This lesson is apart of a larger lesson series that will help us learn the ukulele fretboard. So far, we’ve learned how to play a C major scale and a G major scale on ukulele. Now, it’s time to learn how to play an F major scale.
Scales not only help us learn the ukulele fretboard, but they also allow us to understand the music we are playing. For example, if we know the notes across the fretboard, we can build chords, craft solos, and look at a piece of sheet music and play it.
Each of these lessons build on the other, so if you’re just joining us, you will want to start learning the C major scale first.
Alright. Are you ready? Let’s do this!
How to Build an F Major Scale
First, we want to build an F major scale in theory. This way, when we get to actually playing these scales on the ukulele, we understand what we’re playing.
You might be wondering why I chose to teach an F major scale and a G major scale after a C major scale. If you recall, a G major scale has only one sharp (#). As you’ll find, once we build an F major scale, the scale has only one flat (b). Remember that sharps raise the pitch of a note a half step; flats lower the pitch of a note a half step.
As you remember, a C major scale has no sharps or flats, so it makes sense that the next easiest scales to learn would be a G major and F major, since they are only changing one note from a C major scale.
Do you remember the major scale interval pattern we talked about in the first scale lesson? It is whole, whole, half, whole, whole, whole, half.
Because we want to build an F major scale, we can start on an F note, apply this pattern, and build a major scale. Let’s visualize this on the piano keys.
From F to G, we have a whole step, from G to A, we have a whole step, from A to Bb, we have a half step, from Bb to C, we have a whole step, from C to D, we have a whole step, from D to E, we have a whole step, and from E to F, we have a half step.
From this, we see that the notes found in an F major scale are: F, G, A, Bb, C, D, E, F.
We can see an F major scale represented on a musical staff:
Let’s build an F major by starting on the F note on the 1st fret of the E string.
Notice the pattern of half steps in whole steps in the above example by looking at how many frets separate the notes in the scale.
How to Play an F Major Scale on Ukulele
We want to be able to play an F major scale in five different positions across the ukulele fretboard. To do this, we are going to refer to the C major scale we learned in the last lesson. Again, by now, you should be pretty comfortable and familiar with the C major scale.
Tell me again. What is the only flatted note in an F major scale?
All of the other notes in an F major scale are notes we already know how to play on the ukulele. This means we can take each of the five C major scale positions we learned and change all the B notes to Bb.
F Major Scale: Position #1
For this position, assign your index finger to fret any of the notes that fall in the 1st fret, your middle finger to fret any of the notes that fall in the 2nd fret, your ring finger to the 3rd fret, and your pinky to the 4th fret.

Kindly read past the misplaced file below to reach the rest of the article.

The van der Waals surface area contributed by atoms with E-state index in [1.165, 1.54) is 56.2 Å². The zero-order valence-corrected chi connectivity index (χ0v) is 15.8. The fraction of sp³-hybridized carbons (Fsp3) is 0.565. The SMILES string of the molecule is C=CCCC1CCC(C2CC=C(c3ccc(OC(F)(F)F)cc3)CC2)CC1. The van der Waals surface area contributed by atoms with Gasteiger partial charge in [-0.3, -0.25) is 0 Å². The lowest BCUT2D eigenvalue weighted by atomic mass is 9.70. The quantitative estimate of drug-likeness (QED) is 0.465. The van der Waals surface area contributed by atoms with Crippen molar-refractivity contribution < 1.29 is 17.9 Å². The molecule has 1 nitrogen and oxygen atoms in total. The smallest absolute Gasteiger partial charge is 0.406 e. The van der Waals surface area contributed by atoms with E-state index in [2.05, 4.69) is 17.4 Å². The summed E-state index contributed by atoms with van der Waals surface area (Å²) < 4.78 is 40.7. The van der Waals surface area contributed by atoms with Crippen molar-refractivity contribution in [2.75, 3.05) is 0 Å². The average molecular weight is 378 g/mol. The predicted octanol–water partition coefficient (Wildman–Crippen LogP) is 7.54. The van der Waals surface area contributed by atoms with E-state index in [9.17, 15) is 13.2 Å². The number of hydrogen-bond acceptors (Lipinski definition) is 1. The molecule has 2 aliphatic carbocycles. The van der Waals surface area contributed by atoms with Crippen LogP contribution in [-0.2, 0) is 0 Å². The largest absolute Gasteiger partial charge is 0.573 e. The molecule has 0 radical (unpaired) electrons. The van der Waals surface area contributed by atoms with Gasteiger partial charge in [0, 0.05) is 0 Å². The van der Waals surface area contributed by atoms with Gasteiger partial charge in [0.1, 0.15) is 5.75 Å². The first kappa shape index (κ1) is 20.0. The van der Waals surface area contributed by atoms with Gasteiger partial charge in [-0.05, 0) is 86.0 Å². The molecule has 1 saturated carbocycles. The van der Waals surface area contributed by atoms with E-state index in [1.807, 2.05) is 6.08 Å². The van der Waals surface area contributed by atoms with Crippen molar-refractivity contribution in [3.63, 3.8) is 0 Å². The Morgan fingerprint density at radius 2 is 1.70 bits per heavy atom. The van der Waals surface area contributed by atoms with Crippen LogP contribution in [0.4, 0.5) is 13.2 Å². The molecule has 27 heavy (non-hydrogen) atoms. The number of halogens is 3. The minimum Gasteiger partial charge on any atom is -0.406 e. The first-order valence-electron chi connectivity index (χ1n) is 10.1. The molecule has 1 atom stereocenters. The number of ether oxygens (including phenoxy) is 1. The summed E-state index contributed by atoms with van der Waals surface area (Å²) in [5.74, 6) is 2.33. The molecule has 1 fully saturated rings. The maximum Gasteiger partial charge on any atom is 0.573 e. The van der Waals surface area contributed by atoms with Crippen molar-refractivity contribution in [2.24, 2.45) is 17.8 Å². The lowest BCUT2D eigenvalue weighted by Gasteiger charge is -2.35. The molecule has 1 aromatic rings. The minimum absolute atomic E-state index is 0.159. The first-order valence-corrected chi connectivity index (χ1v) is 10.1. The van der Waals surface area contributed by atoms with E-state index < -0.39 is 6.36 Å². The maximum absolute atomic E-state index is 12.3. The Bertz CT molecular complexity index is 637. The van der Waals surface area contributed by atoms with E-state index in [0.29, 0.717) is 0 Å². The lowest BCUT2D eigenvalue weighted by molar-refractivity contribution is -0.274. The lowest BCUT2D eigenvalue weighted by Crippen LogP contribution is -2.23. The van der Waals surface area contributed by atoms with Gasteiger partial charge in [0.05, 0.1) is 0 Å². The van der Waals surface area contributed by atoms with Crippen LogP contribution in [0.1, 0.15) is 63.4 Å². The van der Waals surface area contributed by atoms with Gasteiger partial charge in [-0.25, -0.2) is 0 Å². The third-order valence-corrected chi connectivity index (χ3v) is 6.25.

Compare this position with the first position of the C major scale. As you can see, it’s not much different. We are just lowering the B note to a Bb on the top string and bottom string.
F Major Scale: Position #2
This position is a little different. For the notes on the top two strings, your four fingers will hover over the 2nd to 5th frets. When you get to the notes on the bottom two strings, your fingers will shift to hover over the 3rd to 6th frets to fret the notes.
F Major Scale: Position #3
Like the last position, for the notes on the top two strings, your four fingers will hover over the 4th to 7th frets. When you get to the notes on the bottom two strings, your fingers will shift to hover over the 5th to 8th frets to fret the notes.
F Major Scale: Position #4
Assign your index, middle, ring, and pinky finger to fret the notes that fall between the 7th and 10th frets.
F Major Scale: Position #5
For the notes on the top two strings, your four fingers will hover over the 9th to 12th frets. When you get to the notes on the bottom two strings, your fingers will shift to hover over the 10th to 13th frets to fret the notes.
By now, you’re probably noticing a lot of the same patterns between the C major, G major, and F major scales. This is nice because your fingers are probably getting used to many of these shapes.
However, since your fingers are getting used to these shapes, you have to be really intentional about saying the notes you are fretting out loud. The goal in all of this is to understand what you’re playing. That understanding will help you in the long run. Shapes will only take you so far.
If you’re looking for some practical ways to apply your newly acquired knowledge of the ukulele fretboard, take a look at my post 3 Easy Songs You Can Fingerpick On Ukulele Today. For each of the songs I teach, I include sheet music. I recommend printing this music off and identifying the notes on the staff and seeing where those notes fall on the ukulele fretboard.
As always, if you have any questions, don’t hesitate to post your comment below! Let’s talk about it.